Reading this for a transformative education class, while working at Philly Free School, it suddenly clicked for me. I had been taught to isolate body and mind, to make the latter subservient to the former, to discipline myself past the point of health and happiness for the sake of intellectual pursuits that were inextricably tied up in my capitalist/protestant conception of productivity. I was inflicting the same pattern on students because I believed learning to work hard, to the exclusion of joy, was the right thing to do and the way to make it in the world. I no longer believe that. This doesn’t mean I don’t push kids to work hard. There are many reasons to work hard, and this semester, many of my students would articulate those reasons to their peers: We need to rehearse this presentation more to make it smooth. We need to talk more in class so we can build community. We need to complete our research goal on time so that we have something to present for the Friday share-out. Work in itself is no longer a value for me. It is a tool to strive for other values: community, equality, joy.
In the past, I have wanted student work to be perfect, especially student work that is on display to other adults, especially work that is on display to adults who hold institutional status, like administrators or outside experts. I have seen students’ production as a reflection of my excellence or lack thereof. And I have previously defined “excellence” within very white standards: Standard English grammar, analytical writing, etc. I have taken students’ leadership roles from them and even gone so far as to rewrite their work in order to meet my standard of perfection. Failure scared me and led me to be domineering.
Being in self-directed education spaces allowed me to see how afraid I was of failure, and how anxious I became when I had to sit on my hands and refrain from wresting control from young people. In my classroom this year, I worried much less about failure. I still coached students and gave ample feedback, but I let them stumble, stand, and try again. Sometimes breakout rooms were silent and awkward. But I kept on coaching students to facilitate discussion, and they grew in that skill. Sometimes presentations (even ones with administrators in the call) had flaws. But I celebrated the strengths of the presentation with my students and reflected with them on areas for growth. Becoming confident in growth decreased my urge to micromanage and dominate my students.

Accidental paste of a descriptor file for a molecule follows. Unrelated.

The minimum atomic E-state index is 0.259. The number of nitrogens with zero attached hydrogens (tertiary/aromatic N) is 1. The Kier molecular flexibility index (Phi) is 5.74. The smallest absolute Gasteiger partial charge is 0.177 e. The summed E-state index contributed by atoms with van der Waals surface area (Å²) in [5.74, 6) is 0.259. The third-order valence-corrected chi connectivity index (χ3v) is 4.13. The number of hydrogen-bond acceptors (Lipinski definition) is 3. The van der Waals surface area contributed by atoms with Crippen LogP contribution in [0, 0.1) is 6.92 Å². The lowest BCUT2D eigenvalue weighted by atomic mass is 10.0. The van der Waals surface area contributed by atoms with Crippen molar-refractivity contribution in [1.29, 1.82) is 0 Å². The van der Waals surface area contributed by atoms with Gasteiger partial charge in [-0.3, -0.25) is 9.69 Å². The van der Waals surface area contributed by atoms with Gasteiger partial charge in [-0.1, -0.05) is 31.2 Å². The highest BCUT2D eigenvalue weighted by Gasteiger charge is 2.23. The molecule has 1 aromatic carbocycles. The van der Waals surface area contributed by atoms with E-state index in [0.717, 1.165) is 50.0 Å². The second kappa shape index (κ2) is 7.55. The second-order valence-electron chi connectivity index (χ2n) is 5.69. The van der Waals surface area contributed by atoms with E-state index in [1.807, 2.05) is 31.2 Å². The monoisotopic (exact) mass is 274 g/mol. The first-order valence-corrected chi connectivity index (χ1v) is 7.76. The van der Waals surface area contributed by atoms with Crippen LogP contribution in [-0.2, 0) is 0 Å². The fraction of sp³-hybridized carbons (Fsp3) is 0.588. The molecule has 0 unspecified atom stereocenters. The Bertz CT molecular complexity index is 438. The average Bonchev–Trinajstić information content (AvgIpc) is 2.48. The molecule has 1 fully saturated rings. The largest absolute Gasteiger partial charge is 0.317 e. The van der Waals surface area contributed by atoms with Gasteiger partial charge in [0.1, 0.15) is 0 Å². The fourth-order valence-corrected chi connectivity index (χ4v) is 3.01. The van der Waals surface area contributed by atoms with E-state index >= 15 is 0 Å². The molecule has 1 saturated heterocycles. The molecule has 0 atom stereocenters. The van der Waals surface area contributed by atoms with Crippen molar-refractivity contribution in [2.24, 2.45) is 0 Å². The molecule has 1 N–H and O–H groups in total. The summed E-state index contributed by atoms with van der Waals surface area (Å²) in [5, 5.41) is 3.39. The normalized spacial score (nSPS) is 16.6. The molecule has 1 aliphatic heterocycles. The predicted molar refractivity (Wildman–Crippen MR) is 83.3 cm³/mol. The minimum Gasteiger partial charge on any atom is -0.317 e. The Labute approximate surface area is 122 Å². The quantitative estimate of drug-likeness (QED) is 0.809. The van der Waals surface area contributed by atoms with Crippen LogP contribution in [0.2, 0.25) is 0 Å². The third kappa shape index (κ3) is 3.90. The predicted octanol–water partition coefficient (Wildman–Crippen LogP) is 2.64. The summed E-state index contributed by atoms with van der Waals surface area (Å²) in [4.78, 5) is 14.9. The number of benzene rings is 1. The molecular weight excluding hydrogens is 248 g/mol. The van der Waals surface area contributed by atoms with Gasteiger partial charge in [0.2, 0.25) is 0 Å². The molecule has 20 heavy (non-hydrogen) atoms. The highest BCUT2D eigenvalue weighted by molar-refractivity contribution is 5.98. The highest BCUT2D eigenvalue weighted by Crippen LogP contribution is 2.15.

The Big Change
The Big Change – what I tell everybody when they ask me how it is transitioning back to a public-school classroom – is that being in free schools reprogrammed my relationship to young people. It allowed me to see compassionately the way I had been harmed by adults, the way I had reproduced that harm, and the path for building healthier and less hierarchical relationships. I rarely think of my work as teaching. That word has so much baggage attached. This past semester, I was more of a guide or facilitator. On the best days, I was just a notetaker and cheerleader, because the young people were running the show.
I was able to let young people lead because working in free schools reshaped my understanding of power. Nowadays I rarely desire power over young people, and much more often desire power with them. I am still learning to collaborate with young people, and I will continue to learn. It’s hard because it calls me to coach without dominating, lead without controlling, and provide feedback without preaching. But being in free schools and seeing other adults on their journey towards decolonization and deschooling has allowed me to start on that path.
The young people have noticed. My relationships with students have never been awful, but this year has been so much better. My students and I have felt joy and community in my classroom more days than not. I’ve done less “teaching” this year than ever, but this is the first year I can truthfully say I love being a teacher.